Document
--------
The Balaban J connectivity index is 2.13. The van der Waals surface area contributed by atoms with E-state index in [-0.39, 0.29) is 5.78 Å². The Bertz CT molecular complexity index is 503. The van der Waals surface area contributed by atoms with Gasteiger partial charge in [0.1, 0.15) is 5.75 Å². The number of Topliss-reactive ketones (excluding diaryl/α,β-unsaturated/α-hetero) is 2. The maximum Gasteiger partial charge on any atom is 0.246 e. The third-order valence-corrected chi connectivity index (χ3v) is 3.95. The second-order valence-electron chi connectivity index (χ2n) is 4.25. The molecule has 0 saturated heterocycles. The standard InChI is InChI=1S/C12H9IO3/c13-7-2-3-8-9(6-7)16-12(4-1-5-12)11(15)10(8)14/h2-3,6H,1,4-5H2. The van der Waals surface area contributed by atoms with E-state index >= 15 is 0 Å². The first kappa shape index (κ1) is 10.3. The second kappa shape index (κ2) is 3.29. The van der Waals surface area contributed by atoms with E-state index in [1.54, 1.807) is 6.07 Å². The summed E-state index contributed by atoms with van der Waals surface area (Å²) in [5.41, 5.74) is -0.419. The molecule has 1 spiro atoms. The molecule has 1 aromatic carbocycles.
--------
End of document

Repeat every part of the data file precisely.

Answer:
The Balaban J connectivity index is 2.13. The van der Waals surface area contributed by atoms with E-state index in [-0.39, 0.29) is 5.78 Å². The Bertz CT molecular complexity index is 503. The van der Waals surface area contributed by atoms with Gasteiger partial charge in [0.1, 0.15) is 5.75 Å². The number of Topliss-reactive ketones (excluding diaryl/α,β-unsaturated/α-hetero) is 2. The maximum Gasteiger partial charge on any atom is 0.246 e. The third-order valence-corrected chi connectivity index (χ3v) is 3.95. The second-order valence-electron chi connectivity index (χ2n) is 4.25. The molecule has 0 saturated heterocycles. The standard InChI is InChI=1S/C12H9IO3/c13-7-2-3-8-9(6-7)16-12(4-1-5-12)11(15)10(8)14/h2-3,6H,1,4-5H2. The van der Waals surface area contributed by atoms with E-state index >= 15 is 0 Å². The first kappa shape index (κ1) is 10.3. The second kappa shape index (κ2) is 3.29. The van der Waals surface area contributed by atoms with E-state index in [1.54, 1.807) is 6.07 Å². The summed E-state index contributed by atoms with van der Waals surface area (Å²) in [5.41, 5.74) is -0.419. The molecule has 1 spiro atoms. The molecule has 1 aromatic carbocycles.